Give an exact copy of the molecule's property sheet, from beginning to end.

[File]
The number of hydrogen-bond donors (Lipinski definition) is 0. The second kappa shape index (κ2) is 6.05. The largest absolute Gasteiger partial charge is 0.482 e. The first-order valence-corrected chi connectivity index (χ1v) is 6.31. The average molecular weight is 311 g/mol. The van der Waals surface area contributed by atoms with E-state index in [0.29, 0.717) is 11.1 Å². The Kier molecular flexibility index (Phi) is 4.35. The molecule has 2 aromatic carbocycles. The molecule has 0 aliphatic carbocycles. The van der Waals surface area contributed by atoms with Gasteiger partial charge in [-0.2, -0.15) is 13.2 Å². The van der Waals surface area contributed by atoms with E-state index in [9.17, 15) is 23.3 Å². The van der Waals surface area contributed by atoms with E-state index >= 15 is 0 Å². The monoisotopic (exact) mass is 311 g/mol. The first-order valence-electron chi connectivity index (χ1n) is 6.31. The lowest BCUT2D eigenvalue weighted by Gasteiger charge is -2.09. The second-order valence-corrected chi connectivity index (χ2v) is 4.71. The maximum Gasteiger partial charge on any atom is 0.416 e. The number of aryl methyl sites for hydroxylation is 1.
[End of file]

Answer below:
The number of hydrogen-bond donors (Lipinski definition) is 0. The second kappa shape index (κ2) is 6.05. The largest absolute Gasteiger partial charge is 0.482 e. The first-order valence-corrected chi connectivity index (χ1v) is 6.31. The average molecular weight is 311 g/mol. The van der Waals surface area contributed by atoms with E-state index in [0.29, 0.717) is 11.1 Å². The Kier molecular flexibility index (Phi) is 4.35. The molecule has 2 aromatic carbocycles. The molecule has 0 aliphatic carbocycles. The van der Waals surface area contributed by atoms with Gasteiger partial charge in [-0.2, -0.15) is 13.2 Å². The van der Waals surface area contributed by atoms with E-state index in [9.17, 15) is 23.3 Å². The van der Waals surface area contributed by atoms with E-state index >= 15 is 0 Å². The monoisotopic (exact) mass is 311 g/mol. The first-order valence-electron chi connectivity index (χ1n) is 6.31. The lowest BCUT2D eigenvalue weighted by Gasteiger charge is -2.09. The second-order valence-corrected chi connectivity index (χ2v) is 4.71. The maximum Gasteiger partial charge on any atom is 0.416 e. The number of aryl methyl sites for hydroxylation is 1.